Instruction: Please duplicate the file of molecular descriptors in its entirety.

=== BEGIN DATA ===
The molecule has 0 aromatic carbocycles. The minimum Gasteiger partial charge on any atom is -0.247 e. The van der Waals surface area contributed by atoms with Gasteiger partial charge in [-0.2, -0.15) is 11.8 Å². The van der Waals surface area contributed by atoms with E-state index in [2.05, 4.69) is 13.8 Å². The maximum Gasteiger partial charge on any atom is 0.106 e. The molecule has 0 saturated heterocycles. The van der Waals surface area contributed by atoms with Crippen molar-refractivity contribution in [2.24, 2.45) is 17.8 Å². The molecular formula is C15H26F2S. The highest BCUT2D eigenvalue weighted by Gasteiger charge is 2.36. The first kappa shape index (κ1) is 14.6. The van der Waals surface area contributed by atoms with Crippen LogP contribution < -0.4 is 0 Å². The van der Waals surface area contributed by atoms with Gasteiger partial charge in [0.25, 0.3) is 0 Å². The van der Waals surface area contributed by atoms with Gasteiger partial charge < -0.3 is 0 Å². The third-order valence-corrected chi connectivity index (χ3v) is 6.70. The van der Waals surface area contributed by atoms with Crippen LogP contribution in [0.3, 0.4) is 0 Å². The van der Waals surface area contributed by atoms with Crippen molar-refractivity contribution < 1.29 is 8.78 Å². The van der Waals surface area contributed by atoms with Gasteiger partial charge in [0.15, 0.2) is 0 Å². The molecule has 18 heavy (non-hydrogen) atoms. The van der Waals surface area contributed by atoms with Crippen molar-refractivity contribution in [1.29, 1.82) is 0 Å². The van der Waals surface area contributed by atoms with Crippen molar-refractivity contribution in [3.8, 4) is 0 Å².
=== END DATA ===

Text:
The molecule has 0 aromatic carbocycles. The minimum Gasteiger partial charge on any atom is -0.247 e. The van der Waals surface area contributed by atoms with Gasteiger partial charge in [-0.2, -0.15) is 11.8 Å². The van der Waals surface area contributed by atoms with E-state index in [2.05, 4.69) is 13.8 Å². The maximum Gasteiger partial charge on any atom is 0.106 e. The molecule has 0 saturated heterocycles. The van der Waals surface area contributed by atoms with Crippen molar-refractivity contribution in [2.24, 2.45) is 17.8 Å². The molecular formula is C15H26F2S. The highest BCUT2D eigenvalue weighted by Gasteiger charge is 2.36. The first kappa shape index (κ1) is 14.6. The van der Waals surface area contributed by atoms with Crippen LogP contribution < -0.4 is 0 Å². The van der Waals surface area contributed by atoms with Gasteiger partial charge in [0.25, 0.3) is 0 Å². The van der Waals surface area contributed by atoms with Gasteiger partial charge < -0.3 is 0 Å². The third-order valence-corrected chi connectivity index (χ3v) is 6.70. The van der Waals surface area contributed by atoms with Crippen LogP contribution in [0.3, 0.4) is 0 Å². The van der Waals surface area contributed by atoms with Crippen molar-refractivity contribution < 1.29 is 8.78 Å². The van der Waals surface area contributed by atoms with Gasteiger partial charge in [0.15, 0.2) is 0 Å². The molecule has 18 heavy (non-hydrogen) atoms. The van der Waals surface area contributed by atoms with Crippen molar-refractivity contribution in [1.29, 1.82) is 0 Å². The van der Waals surface area contributed by atoms with Crippen molar-refractivity contribution in [3.8, 4) is 0 Å².